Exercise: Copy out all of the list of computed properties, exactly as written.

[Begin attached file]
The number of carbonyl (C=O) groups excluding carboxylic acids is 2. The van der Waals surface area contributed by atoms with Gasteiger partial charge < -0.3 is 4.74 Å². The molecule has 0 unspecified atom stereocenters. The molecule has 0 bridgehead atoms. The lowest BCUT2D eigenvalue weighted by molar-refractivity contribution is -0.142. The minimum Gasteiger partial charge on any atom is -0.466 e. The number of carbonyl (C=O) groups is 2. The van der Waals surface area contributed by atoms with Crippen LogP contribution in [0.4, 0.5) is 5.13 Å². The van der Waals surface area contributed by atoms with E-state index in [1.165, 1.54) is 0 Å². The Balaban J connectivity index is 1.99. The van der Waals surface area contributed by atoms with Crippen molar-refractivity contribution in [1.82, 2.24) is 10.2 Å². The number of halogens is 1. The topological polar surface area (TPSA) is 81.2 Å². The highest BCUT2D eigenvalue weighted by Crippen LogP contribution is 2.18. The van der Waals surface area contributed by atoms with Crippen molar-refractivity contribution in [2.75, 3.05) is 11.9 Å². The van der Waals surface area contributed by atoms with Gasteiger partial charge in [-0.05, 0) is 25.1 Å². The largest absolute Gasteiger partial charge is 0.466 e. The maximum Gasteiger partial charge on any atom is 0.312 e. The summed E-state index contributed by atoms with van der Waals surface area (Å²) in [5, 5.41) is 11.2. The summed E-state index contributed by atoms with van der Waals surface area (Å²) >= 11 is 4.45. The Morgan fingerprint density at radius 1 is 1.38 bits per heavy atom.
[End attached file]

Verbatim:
The number of carbonyl (C=O) groups excluding carboxylic acids is 2. The van der Waals surface area contributed by atoms with Gasteiger partial charge < -0.3 is 4.74 Å². The molecule has 0 unspecified atom stereocenters. The molecule has 0 bridgehead atoms. The lowest BCUT2D eigenvalue weighted by molar-refractivity contribution is -0.142. The minimum Gasteiger partial charge on any atom is -0.466 e. The number of carbonyl (C=O) groups is 2. The van der Waals surface area contributed by atoms with Crippen LogP contribution in [0.4, 0.5) is 5.13 Å². The van der Waals surface area contributed by atoms with E-state index in [1.165, 1.54) is 0 Å². The Balaban J connectivity index is 1.99. The van der Waals surface area contributed by atoms with Crippen molar-refractivity contribution in [1.82, 2.24) is 10.2 Å². The number of halogens is 1. The topological polar surface area (TPSA) is 81.2 Å². The highest BCUT2D eigenvalue weighted by Crippen LogP contribution is 2.18. The van der Waals surface area contributed by atoms with Crippen molar-refractivity contribution in [2.75, 3.05) is 11.9 Å². The van der Waals surface area contributed by atoms with Gasteiger partial charge in [-0.05, 0) is 25.1 Å². The largest absolute Gasteiger partial charge is 0.466 e. The maximum Gasteiger partial charge on any atom is 0.312 e. The summed E-state index contributed by atoms with van der Waals surface area (Å²) in [5, 5.41) is 11.2. The summed E-state index contributed by atoms with van der Waals surface area (Å²) >= 11 is 4.45. The Morgan fingerprint density at radius 1 is 1.38 bits per heavy atom.